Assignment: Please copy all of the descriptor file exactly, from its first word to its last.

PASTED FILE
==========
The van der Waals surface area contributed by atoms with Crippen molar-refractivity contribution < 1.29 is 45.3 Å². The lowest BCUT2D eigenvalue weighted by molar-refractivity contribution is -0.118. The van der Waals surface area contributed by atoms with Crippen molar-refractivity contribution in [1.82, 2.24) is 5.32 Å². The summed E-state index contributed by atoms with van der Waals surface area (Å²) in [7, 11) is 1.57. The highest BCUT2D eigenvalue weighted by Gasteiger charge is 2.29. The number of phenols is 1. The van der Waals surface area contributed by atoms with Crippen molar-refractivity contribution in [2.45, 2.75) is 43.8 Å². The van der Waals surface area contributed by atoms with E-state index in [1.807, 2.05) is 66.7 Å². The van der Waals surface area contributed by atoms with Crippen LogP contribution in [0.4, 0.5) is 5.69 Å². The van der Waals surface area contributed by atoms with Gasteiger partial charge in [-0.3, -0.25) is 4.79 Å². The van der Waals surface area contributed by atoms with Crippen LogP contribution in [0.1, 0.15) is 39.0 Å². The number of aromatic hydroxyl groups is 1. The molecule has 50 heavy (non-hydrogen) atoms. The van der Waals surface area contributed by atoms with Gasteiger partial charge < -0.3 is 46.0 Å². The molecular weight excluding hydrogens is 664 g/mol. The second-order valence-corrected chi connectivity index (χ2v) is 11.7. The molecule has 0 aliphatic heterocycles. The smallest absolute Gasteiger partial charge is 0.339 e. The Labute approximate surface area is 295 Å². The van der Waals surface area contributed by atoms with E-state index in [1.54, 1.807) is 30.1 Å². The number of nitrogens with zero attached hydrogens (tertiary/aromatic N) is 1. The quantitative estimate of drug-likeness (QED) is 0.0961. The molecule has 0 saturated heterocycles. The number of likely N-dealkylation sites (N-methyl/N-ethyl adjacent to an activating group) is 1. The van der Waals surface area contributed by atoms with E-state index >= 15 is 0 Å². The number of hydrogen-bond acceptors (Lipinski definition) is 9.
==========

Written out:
The van der Waals surface area contributed by atoms with Crippen molar-refractivity contribution < 1.29 is 45.3 Å². The lowest BCUT2D eigenvalue weighted by molar-refractivity contribution is -0.118. The van der Waals surface area contributed by atoms with Crippen molar-refractivity contribution in [1.82, 2.24) is 5.32 Å². The summed E-state index contributed by atoms with van der Waals surface area (Å²) in [7, 11) is 1.57. The highest BCUT2D eigenvalue weighted by Gasteiger charge is 2.29. The number of phenols is 1. The van der Waals surface area contributed by atoms with Crippen molar-refractivity contribution in [2.45, 2.75) is 43.8 Å². The van der Waals surface area contributed by atoms with E-state index in [1.807, 2.05) is 66.7 Å². The van der Waals surface area contributed by atoms with Crippen LogP contribution in [0.4, 0.5) is 5.69 Å². The van der Waals surface area contributed by atoms with Gasteiger partial charge in [-0.3, -0.25) is 4.79 Å². The van der Waals surface area contributed by atoms with Crippen LogP contribution in [0.1, 0.15) is 39.0 Å². The number of aromatic hydroxyl groups is 1. The molecule has 50 heavy (non-hydrogen) atoms. The van der Waals surface area contributed by atoms with Gasteiger partial charge < -0.3 is 46.0 Å². The molecular weight excluding hydrogens is 664 g/mol. The second-order valence-corrected chi connectivity index (χ2v) is 11.7. The molecule has 0 aliphatic heterocycles. The smallest absolute Gasteiger partial charge is 0.339 e. The Labute approximate surface area is 295 Å². The van der Waals surface area contributed by atoms with E-state index in [1.54, 1.807) is 30.1 Å². The number of nitrogens with zero attached hydrogens (tertiary/aromatic N) is 1. The quantitative estimate of drug-likeness (QED) is 0.0961. The molecule has 0 saturated heterocycles. The number of likely N-dealkylation sites (N-methyl/N-ethyl adjacent to an activating group) is 1. The van der Waals surface area contributed by atoms with E-state index >= 15 is 0 Å². The number of hydrogen-bond acceptors (Lipinski definition) is 9.